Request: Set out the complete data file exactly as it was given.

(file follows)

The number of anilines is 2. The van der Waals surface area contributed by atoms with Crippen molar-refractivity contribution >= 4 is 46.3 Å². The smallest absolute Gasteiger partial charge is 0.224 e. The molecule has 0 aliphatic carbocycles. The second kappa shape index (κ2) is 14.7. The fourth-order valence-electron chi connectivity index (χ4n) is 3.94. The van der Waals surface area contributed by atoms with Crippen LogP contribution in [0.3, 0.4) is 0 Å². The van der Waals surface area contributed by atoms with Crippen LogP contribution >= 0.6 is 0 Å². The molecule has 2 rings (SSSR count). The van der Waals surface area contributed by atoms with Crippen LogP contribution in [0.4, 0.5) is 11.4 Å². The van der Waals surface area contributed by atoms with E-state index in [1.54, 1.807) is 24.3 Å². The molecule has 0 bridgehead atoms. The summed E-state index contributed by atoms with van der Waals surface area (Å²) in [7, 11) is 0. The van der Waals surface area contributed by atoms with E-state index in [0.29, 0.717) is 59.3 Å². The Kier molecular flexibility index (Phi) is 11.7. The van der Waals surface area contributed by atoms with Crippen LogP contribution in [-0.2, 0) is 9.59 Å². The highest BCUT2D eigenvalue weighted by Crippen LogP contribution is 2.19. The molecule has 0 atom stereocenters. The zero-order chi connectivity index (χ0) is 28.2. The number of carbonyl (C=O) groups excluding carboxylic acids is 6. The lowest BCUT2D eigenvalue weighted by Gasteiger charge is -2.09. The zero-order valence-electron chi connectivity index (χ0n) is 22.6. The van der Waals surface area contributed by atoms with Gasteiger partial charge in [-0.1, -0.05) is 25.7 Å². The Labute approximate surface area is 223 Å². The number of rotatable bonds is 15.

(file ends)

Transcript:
The number of anilines is 2. The van der Waals surface area contributed by atoms with Crippen molar-refractivity contribution >= 4 is 46.3 Å². The smallest absolute Gasteiger partial charge is 0.224 e. The molecule has 0 aliphatic carbocycles. The second kappa shape index (κ2) is 14.7. The fourth-order valence-electron chi connectivity index (χ4n) is 3.94. The van der Waals surface area contributed by atoms with Crippen LogP contribution in [0.3, 0.4) is 0 Å². The van der Waals surface area contributed by atoms with Crippen LogP contribution >= 0.6 is 0 Å². The molecule has 2 rings (SSSR count). The van der Waals surface area contributed by atoms with Crippen LogP contribution in [0.4, 0.5) is 11.4 Å². The van der Waals surface area contributed by atoms with E-state index in [1.54, 1.807) is 24.3 Å². The molecule has 0 bridgehead atoms. The summed E-state index contributed by atoms with van der Waals surface area (Å²) in [7, 11) is 0. The van der Waals surface area contributed by atoms with E-state index in [0.29, 0.717) is 59.3 Å². The Kier molecular flexibility index (Phi) is 11.7. The van der Waals surface area contributed by atoms with Crippen LogP contribution in [-0.2, 0) is 9.59 Å². The highest BCUT2D eigenvalue weighted by Crippen LogP contribution is 2.19. The molecule has 0 atom stereocenters. The zero-order chi connectivity index (χ0) is 28.2. The number of carbonyl (C=O) groups excluding carboxylic acids is 6. The lowest BCUT2D eigenvalue weighted by Gasteiger charge is -2.09. The zero-order valence-electron chi connectivity index (χ0n) is 22.6. The van der Waals surface area contributed by atoms with Gasteiger partial charge in [-0.1, -0.05) is 25.7 Å². The Labute approximate surface area is 223 Å². The number of rotatable bonds is 15.